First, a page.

It is apparent that Dr. Hoffer is well qualified to write this case study concerning two
street junkies and the impact of heroin dealing on users’ beliefs and behaviors.
Lee Hoffer holds a Masters degree in Anthropology and Ph.D. in Health and Behavioral
Sciences from the University of Colorado at Denver. He also holds a Masters degree in
Psychiatric Epidemiology from Washington University School of Medicine in St. Louis.
Since 1992, Lee has conducted research on numerous National Institute on Drug Abuse's
(NIDA) funded research projects that have focused on understanding the political, social
and cultural dimensions of HIV risk behaviors of out-of-treatment drug users. From
1997-1999 he was Colorado's representative to NIDA's, Community Epidemiology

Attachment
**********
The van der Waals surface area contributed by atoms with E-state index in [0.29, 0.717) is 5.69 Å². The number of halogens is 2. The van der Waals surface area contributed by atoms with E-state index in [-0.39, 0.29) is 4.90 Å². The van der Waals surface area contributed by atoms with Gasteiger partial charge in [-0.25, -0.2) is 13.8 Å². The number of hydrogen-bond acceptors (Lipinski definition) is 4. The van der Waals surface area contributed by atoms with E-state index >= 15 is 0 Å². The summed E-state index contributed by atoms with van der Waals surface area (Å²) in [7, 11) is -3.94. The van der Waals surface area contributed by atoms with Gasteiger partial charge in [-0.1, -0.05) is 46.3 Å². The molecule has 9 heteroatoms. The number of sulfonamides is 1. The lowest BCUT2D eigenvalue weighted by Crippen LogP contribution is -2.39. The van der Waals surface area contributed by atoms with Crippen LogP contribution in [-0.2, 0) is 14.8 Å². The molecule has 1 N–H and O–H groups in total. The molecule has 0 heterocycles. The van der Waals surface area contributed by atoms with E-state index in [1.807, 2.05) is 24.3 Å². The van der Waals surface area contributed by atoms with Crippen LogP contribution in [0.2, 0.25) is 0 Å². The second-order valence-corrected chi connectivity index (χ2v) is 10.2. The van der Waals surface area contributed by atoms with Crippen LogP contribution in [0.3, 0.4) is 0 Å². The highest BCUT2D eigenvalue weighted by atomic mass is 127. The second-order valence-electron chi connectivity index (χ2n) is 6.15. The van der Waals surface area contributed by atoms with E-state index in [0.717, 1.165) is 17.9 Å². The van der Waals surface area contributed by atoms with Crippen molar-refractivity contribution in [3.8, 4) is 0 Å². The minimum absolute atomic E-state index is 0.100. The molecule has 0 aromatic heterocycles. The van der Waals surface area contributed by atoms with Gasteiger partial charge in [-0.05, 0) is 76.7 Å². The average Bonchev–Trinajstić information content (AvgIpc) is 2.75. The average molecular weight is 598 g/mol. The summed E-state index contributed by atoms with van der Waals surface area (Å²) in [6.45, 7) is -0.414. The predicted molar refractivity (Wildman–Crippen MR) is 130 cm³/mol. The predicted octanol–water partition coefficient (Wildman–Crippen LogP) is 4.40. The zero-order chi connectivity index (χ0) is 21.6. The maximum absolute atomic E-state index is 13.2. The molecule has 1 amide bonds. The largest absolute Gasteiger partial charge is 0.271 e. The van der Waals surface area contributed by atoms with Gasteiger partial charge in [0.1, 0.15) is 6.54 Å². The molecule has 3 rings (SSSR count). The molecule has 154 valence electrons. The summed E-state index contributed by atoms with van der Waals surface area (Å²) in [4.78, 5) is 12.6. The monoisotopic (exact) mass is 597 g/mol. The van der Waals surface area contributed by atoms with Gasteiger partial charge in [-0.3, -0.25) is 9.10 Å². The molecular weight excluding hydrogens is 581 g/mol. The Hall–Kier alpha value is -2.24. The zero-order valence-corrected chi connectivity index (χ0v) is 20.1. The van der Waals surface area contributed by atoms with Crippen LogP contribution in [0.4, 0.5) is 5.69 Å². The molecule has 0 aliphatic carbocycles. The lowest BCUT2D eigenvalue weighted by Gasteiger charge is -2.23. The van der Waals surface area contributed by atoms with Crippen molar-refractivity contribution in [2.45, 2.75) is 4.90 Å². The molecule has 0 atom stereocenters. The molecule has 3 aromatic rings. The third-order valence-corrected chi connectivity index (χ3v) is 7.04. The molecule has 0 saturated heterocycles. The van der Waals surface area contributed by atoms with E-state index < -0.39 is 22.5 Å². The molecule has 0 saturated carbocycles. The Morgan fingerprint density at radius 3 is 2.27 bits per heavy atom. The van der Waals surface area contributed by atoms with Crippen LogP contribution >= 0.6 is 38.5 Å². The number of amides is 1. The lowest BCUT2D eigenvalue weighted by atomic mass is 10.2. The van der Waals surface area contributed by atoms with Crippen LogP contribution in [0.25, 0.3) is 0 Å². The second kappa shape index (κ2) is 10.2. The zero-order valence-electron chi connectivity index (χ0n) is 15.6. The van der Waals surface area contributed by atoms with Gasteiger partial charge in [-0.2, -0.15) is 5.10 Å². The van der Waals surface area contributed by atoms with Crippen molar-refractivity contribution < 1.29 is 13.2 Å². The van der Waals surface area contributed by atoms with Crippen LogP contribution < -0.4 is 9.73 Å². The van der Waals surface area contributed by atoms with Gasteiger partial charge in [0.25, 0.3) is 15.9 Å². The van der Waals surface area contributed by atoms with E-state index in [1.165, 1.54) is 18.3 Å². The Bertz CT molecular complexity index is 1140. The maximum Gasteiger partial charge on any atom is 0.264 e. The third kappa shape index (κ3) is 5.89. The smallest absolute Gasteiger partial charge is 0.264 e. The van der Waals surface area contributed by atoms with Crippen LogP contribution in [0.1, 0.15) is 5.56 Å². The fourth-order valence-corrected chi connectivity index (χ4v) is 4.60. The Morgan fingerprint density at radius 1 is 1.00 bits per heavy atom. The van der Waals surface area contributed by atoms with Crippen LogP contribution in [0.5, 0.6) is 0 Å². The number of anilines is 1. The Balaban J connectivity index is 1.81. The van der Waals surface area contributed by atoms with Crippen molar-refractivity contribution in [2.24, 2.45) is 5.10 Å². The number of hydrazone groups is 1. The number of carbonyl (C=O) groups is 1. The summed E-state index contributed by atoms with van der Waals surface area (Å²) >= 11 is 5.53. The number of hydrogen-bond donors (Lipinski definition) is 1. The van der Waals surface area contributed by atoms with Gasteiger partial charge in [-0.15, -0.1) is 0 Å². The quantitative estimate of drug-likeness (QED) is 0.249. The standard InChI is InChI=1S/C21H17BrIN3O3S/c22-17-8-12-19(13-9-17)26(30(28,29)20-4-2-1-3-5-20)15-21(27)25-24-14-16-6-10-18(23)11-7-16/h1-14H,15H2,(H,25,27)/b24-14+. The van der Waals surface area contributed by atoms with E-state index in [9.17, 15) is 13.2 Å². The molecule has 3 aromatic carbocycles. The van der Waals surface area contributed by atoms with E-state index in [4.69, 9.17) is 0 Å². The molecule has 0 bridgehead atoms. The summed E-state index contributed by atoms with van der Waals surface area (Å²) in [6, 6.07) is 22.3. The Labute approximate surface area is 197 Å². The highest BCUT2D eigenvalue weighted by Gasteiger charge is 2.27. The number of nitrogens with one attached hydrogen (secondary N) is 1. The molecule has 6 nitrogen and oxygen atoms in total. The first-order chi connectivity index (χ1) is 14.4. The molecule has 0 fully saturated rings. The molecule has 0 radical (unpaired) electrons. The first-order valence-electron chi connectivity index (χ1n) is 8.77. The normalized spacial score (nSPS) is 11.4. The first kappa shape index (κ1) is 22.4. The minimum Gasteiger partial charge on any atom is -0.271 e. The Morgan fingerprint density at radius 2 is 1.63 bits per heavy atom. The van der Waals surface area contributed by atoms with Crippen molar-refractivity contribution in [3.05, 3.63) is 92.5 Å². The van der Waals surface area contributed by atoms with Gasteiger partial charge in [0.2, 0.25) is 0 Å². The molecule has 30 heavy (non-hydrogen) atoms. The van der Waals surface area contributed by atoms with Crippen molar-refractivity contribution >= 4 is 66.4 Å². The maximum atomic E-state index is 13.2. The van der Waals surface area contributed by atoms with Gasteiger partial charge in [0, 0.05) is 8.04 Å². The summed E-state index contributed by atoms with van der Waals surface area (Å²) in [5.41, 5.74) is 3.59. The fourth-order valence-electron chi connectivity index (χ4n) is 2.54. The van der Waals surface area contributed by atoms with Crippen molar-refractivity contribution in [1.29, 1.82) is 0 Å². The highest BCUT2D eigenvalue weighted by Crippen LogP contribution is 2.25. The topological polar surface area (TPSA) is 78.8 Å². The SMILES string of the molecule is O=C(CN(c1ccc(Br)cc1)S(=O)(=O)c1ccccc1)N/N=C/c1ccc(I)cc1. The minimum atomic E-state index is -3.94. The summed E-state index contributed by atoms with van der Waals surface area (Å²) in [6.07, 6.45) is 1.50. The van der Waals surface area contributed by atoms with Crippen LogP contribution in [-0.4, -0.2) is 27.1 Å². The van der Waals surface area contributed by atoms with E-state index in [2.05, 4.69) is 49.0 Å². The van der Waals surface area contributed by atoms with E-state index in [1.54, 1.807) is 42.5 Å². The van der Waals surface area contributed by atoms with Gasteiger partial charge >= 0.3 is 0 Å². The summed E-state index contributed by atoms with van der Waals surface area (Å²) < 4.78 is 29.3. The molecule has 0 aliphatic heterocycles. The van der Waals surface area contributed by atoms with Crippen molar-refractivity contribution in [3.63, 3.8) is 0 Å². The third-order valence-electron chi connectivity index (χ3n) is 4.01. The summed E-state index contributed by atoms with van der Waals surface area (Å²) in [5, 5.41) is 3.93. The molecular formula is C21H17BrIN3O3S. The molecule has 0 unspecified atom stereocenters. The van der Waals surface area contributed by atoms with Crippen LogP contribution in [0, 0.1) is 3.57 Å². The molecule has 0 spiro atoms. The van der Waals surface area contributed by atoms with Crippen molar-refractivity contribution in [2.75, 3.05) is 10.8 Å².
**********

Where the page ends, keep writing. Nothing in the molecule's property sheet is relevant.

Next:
Workgroup, assembling data and reporting on statewide drug use trends. In 2000, he was
awarded a two-year NIDA pre-doctoral fellowship to conduct an ethnographic study of a
heroin dealing network, which resulted in Junkie Business. From 2002-2005, Lee trained
with Dr. Linda Cottler as a NIDA post-doctoral fellow in psychiatric epidemiology at
Washington University School of Medicine in St. Louis. Interested in ethnography and
epidemiology, Lee participated in a number of research projects during his fellowship.
Currently Lee is a research instructor in the Epidemiology and Prevention Research
Group (EPRG) in the department of Psychiatry at Washington University School of
Medicine, where, in addition to teaching medical anthropology, he is actively extending
his research on the illegal drug economy. Through a two-year grant from NIDA, he is
using ethnographic data on heroin dealing to develop several agent-based computer
simulation models. Borrowing from Complexity theory and non-linear dynamics, the aim
of this project is to elaborate how, through the exchange and distribution of illegal drugs...